What does the future hold for association content and how your members will be reading it?
By Jacqui Cook
The cover story for the March/April issue of Signature magazine examines the future of content consumption for associations. How will your members communicate? What will they be reading? What won’t they be reading?
For a preview of the answers, we asked Gregory J. Fine, CAE, to share his thoughts as vice president of marketing and communication at the Association for Corporate Growth and vice president of the Association Media & Publishing board of directors.
Final Proof: What is the current environment for association communications? What's working? What’s not?
Fine: In a word, changing. From declining advertising revenue, increased competition, an explosion of content sources and an overload of choices, it is increasingly hard for associations to cut through the chatter.
One of the biggest challenges is to reduce our dependence on e-mail. E-mail works and we just keep sending more and more, often longer and longer with lots of pretty pictures. At the same time, members are increasingly mobile and not reading these e-mails at their desk, rather in the palm of their hand. We have to learn how to deliver content and messages in fewer words and in formats that are mobile friendly.
What is working … digital publishing is a start. But often a digital publication is simply an electronic version of a printed piece. The design is often not tweaked for digital, let alone mobile.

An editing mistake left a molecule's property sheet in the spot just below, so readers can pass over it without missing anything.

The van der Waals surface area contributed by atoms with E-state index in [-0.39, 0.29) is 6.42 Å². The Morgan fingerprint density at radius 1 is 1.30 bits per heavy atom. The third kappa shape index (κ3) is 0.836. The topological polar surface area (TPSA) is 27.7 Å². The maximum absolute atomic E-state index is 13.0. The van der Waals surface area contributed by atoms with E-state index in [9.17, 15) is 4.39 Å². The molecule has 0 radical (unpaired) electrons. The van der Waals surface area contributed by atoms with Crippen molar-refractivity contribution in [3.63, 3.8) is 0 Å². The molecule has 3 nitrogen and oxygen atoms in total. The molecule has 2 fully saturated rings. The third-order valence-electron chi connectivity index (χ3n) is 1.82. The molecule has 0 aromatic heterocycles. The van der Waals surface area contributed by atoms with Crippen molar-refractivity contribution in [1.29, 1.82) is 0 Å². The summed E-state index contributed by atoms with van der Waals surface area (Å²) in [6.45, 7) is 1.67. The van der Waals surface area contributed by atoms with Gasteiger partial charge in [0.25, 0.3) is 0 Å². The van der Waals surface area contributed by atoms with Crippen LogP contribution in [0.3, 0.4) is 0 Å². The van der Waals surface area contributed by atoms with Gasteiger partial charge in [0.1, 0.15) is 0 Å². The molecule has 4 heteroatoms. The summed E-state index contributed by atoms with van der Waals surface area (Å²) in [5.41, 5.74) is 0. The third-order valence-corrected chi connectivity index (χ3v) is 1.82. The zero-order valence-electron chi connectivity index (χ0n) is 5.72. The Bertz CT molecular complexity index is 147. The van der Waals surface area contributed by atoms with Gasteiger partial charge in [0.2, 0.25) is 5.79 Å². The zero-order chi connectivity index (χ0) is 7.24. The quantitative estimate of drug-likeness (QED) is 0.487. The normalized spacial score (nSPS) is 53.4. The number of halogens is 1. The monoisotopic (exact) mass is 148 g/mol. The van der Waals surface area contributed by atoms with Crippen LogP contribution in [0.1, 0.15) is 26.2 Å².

Final Proof: How does an association address the challenges association with member communications and still reach the largest number of members possible?
Fine: First, there is no common platform. We used to be able to design and deliver for the desktop, and often these communications could be printed on 8.5-by-11-inch paper. Today, members increasingly are consuming content 24/7 on a whole host of platforms. This means we have to design and deliver for these multiple platforms. By doing this, we should be able to reach a larger number of members.
Mass customization continues as well. Members want to be able to access the information when they need it. The proliferation of information provides associations both a challenge and opportunity – we can become the trusted source or at least a "vetted” source.
Final Proof: There is no question that our members are still reading, but what is the best way to find out how they are reading (PC, mobile, tablet)?
Fine: One way is to survey, but a traditional survey may not catch everyone. Consider sending a text message to members’ mobile phones with a single question. Also, watch what members are doing and using at large meetings. I have begun to notice more iPhones at ACG events, but so far, iPads are less common.
Final Proof: As a longtime association communicator, what are your best strategies for cutting through the communication clutter to get the message across?
Fine: First, be relevant. Second, be short and easy to read. Third, make the content easily searchable and sharable.
Jacqui Cook is a freelancer writer in the Chicago area. For more insights on the future of association content consumption, check out the March/April issue of Signature.